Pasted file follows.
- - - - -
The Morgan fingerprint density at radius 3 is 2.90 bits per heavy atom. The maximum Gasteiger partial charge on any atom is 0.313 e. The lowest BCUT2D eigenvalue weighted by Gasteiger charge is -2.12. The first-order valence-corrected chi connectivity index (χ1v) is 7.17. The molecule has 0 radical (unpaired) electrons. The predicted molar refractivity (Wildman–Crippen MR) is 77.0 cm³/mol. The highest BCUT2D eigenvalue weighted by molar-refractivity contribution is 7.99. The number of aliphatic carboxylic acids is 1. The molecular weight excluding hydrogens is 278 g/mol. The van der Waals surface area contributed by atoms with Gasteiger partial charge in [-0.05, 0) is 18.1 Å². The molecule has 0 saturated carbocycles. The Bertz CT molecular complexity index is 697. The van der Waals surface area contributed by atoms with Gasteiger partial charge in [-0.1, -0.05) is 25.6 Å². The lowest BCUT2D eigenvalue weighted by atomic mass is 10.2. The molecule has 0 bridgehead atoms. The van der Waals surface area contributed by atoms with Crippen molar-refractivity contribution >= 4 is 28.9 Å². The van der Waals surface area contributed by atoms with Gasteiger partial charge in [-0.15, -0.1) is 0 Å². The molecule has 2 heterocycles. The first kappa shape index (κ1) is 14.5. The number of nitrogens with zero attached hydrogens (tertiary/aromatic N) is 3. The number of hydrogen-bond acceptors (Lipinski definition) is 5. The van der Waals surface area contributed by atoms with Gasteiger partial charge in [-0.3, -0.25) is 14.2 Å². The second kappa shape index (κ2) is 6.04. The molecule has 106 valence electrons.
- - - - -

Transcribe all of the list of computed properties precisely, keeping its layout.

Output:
The Morgan fingerprint density at radius 3 is 2.90 bits per heavy atom. The maximum Gasteiger partial charge on any atom is 0.313 e. The lowest BCUT2D eigenvalue weighted by Gasteiger charge is -2.12. The first-order valence-corrected chi connectivity index (χ1v) is 7.17. The molecule has 0 radical (unpaired) electrons. The predicted molar refractivity (Wildman–Crippen MR) is 77.0 cm³/mol. The highest BCUT2D eigenvalue weighted by molar-refractivity contribution is 7.99. The number of aliphatic carboxylic acids is 1. The molecular weight excluding hydrogens is 278 g/mol. The van der Waals surface area contributed by atoms with Gasteiger partial charge in [-0.05, 0) is 18.1 Å². The molecule has 0 saturated carbocycles. The Bertz CT molecular complexity index is 697. The van der Waals surface area contributed by atoms with Gasteiger partial charge in [-0.1, -0.05) is 25.6 Å². The lowest BCUT2D eigenvalue weighted by atomic mass is 10.2. The molecule has 0 bridgehead atoms. The van der Waals surface area contributed by atoms with Crippen molar-refractivity contribution >= 4 is 28.9 Å². The van der Waals surface area contributed by atoms with Gasteiger partial charge in [-0.15, -0.1) is 0 Å². The molecule has 2 heterocycles. The first kappa shape index (κ1) is 14.5. The number of nitrogens with zero attached hydrogens (tertiary/aromatic N) is 3. The number of hydrogen-bond acceptors (Lipinski definition) is 5. The van der Waals surface area contributed by atoms with Gasteiger partial charge in [-0.3, -0.25) is 14.2 Å². The second kappa shape index (κ2) is 6.04. The molecule has 106 valence electrons.